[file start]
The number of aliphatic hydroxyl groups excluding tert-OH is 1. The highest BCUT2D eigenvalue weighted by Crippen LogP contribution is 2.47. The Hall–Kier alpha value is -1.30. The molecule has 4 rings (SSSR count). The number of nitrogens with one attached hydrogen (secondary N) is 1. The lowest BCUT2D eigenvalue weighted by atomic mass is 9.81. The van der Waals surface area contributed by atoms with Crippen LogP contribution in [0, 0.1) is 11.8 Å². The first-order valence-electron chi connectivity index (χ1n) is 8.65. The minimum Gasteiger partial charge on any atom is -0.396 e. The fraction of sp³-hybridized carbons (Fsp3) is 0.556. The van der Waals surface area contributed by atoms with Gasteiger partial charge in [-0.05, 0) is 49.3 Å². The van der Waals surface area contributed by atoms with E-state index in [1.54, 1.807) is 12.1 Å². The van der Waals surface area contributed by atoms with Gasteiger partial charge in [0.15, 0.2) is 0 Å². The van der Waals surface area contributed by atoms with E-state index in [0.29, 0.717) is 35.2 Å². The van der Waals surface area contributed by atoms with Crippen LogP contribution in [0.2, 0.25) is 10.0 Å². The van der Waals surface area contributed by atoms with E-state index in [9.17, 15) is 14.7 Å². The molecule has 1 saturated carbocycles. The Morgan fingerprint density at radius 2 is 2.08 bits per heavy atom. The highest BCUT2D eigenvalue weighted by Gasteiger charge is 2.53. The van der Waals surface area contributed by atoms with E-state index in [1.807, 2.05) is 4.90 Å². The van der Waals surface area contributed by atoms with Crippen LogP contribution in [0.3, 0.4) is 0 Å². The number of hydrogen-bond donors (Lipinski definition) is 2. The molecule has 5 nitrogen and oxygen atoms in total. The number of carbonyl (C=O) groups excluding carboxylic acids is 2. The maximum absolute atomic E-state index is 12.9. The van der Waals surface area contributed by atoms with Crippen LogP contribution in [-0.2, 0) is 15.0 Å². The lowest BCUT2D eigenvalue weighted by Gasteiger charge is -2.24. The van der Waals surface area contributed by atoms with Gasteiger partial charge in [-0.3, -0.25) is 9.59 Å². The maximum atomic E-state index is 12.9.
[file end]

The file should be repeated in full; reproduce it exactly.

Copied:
The number of aliphatic hydroxyl groups excluding tert-OH is 1. The highest BCUT2D eigenvalue weighted by Crippen LogP contribution is 2.47. The Hall–Kier alpha value is -1.30. The molecule has 4 rings (SSSR count). The number of nitrogens with one attached hydrogen (secondary N) is 1. The lowest BCUT2D eigenvalue weighted by atomic mass is 9.81. The van der Waals surface area contributed by atoms with Crippen LogP contribution in [0, 0.1) is 11.8 Å². The first-order valence-electron chi connectivity index (χ1n) is 8.65. The minimum Gasteiger partial charge on any atom is -0.396 e. The fraction of sp³-hybridized carbons (Fsp3) is 0.556. The van der Waals surface area contributed by atoms with Gasteiger partial charge in [-0.05, 0) is 49.3 Å². The van der Waals surface area contributed by atoms with E-state index in [1.54, 1.807) is 12.1 Å². The van der Waals surface area contributed by atoms with Gasteiger partial charge in [0.15, 0.2) is 0 Å². The van der Waals surface area contributed by atoms with E-state index in [0.29, 0.717) is 35.2 Å². The van der Waals surface area contributed by atoms with Crippen LogP contribution in [0.2, 0.25) is 10.0 Å². The van der Waals surface area contributed by atoms with E-state index in [9.17, 15) is 14.7 Å². The molecule has 1 saturated carbocycles. The Morgan fingerprint density at radius 2 is 2.08 bits per heavy atom. The highest BCUT2D eigenvalue weighted by Gasteiger charge is 2.53. The van der Waals surface area contributed by atoms with E-state index in [1.807, 2.05) is 4.90 Å². The van der Waals surface area contributed by atoms with Crippen LogP contribution in [0.3, 0.4) is 0 Å². The number of hydrogen-bond donors (Lipinski definition) is 2. The molecule has 5 nitrogen and oxygen atoms in total. The number of carbonyl (C=O) groups excluding carboxylic acids is 2. The maximum absolute atomic E-state index is 12.9. The van der Waals surface area contributed by atoms with Crippen LogP contribution in [-0.2, 0) is 15.0 Å². The lowest BCUT2D eigenvalue weighted by Gasteiger charge is -2.24. The van der Waals surface area contributed by atoms with Gasteiger partial charge in [-0.3, -0.25) is 9.59 Å². The maximum atomic E-state index is 12.9.